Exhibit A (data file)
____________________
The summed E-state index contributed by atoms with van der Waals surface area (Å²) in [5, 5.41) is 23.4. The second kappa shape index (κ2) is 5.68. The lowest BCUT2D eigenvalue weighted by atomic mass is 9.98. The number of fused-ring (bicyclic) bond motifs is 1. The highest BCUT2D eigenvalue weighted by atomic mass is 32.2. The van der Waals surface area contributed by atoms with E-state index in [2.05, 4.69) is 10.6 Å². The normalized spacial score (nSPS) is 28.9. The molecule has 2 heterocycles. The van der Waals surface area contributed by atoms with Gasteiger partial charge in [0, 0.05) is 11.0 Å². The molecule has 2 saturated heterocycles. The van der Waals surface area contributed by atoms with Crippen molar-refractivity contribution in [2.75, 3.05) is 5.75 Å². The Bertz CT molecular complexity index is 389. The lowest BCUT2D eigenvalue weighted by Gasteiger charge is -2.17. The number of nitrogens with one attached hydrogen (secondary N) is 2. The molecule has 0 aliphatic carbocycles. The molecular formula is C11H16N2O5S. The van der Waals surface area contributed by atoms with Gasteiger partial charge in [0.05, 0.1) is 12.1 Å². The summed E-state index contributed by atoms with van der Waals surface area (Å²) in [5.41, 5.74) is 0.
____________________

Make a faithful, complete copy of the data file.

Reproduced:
The summed E-state index contributed by atoms with van der Waals surface area (Å²) in [5, 5.41) is 23.4. The second kappa shape index (κ2) is 5.68. The lowest BCUT2D eigenvalue weighted by atomic mass is 9.98. The number of fused-ring (bicyclic) bond motifs is 1. The highest BCUT2D eigenvalue weighted by atomic mass is 32.2. The van der Waals surface area contributed by atoms with E-state index in [2.05, 4.69) is 10.6 Å². The normalized spacial score (nSPS) is 28.9. The molecule has 2 heterocycles. The van der Waals surface area contributed by atoms with Gasteiger partial charge in [0, 0.05) is 11.0 Å². The molecule has 2 saturated heterocycles. The van der Waals surface area contributed by atoms with Crippen molar-refractivity contribution in [2.75, 3.05) is 5.75 Å². The Bertz CT molecular complexity index is 389. The lowest BCUT2D eigenvalue weighted by Gasteiger charge is -2.17. The number of nitrogens with one attached hydrogen (secondary N) is 2. The molecule has 0 aliphatic carbocycles. The molecular formula is C11H16N2O5S. The van der Waals surface area contributed by atoms with Gasteiger partial charge in [0.05, 0.1) is 12.1 Å². The summed E-state index contributed by atoms with van der Waals surface area (Å²) in [5.41, 5.74) is 0.